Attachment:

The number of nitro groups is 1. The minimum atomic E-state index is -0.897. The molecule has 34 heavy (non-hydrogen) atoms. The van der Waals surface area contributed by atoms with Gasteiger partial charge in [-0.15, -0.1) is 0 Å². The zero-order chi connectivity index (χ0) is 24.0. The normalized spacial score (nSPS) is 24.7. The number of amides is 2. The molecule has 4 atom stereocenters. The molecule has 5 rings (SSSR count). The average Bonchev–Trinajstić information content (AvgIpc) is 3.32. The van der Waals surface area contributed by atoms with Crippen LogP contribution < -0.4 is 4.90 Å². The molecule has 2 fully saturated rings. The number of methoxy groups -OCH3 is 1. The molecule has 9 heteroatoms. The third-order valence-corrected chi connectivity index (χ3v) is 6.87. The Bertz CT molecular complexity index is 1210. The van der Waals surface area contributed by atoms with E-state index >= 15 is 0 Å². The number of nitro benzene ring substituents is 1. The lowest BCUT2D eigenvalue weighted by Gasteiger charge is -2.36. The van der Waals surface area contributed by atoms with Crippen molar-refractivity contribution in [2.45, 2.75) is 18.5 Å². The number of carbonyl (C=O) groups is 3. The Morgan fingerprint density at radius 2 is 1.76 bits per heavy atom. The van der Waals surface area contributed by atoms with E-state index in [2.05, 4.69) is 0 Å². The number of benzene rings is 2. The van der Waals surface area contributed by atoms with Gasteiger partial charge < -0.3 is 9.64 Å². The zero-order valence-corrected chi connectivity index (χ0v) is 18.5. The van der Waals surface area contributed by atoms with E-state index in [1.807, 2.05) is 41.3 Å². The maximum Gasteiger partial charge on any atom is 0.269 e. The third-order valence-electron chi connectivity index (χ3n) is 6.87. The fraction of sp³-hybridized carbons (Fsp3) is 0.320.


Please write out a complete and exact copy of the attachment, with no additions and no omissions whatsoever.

The number of nitro groups is 1. The minimum atomic E-state index is -0.897. The molecule has 34 heavy (non-hydrogen) atoms. The van der Waals surface area contributed by atoms with Gasteiger partial charge in [-0.15, -0.1) is 0 Å². The zero-order chi connectivity index (χ0) is 24.0. The normalized spacial score (nSPS) is 24.7. The number of amides is 2. The molecule has 4 atom stereocenters. The molecule has 5 rings (SSSR count). The average Bonchev–Trinajstić information content (AvgIpc) is 3.32. The van der Waals surface area contributed by atoms with Crippen LogP contribution < -0.4 is 4.90 Å². The molecule has 2 fully saturated rings. The number of methoxy groups -OCH3 is 1. The molecule has 9 heteroatoms. The third-order valence-corrected chi connectivity index (χ3v) is 6.87. The Bertz CT molecular complexity index is 1210. The van der Waals surface area contributed by atoms with E-state index >= 15 is 0 Å². The number of nitro benzene ring substituents is 1. The lowest BCUT2D eigenvalue weighted by Gasteiger charge is -2.36. The van der Waals surface area contributed by atoms with Crippen molar-refractivity contribution in [2.45, 2.75) is 18.5 Å². The number of carbonyl (C=O) groups is 3. The Morgan fingerprint density at radius 2 is 1.76 bits per heavy atom. The van der Waals surface area contributed by atoms with E-state index in [2.05, 4.69) is 0 Å². The number of benzene rings is 2. The van der Waals surface area contributed by atoms with Gasteiger partial charge < -0.3 is 9.64 Å². The zero-order valence-corrected chi connectivity index (χ0v) is 18.5. The van der Waals surface area contributed by atoms with E-state index in [1.807, 2.05) is 41.3 Å². The maximum Gasteiger partial charge on any atom is 0.269 e. The third-order valence-electron chi connectivity index (χ3n) is 6.87. The fraction of sp³-hybridized carbons (Fsp3) is 0.320.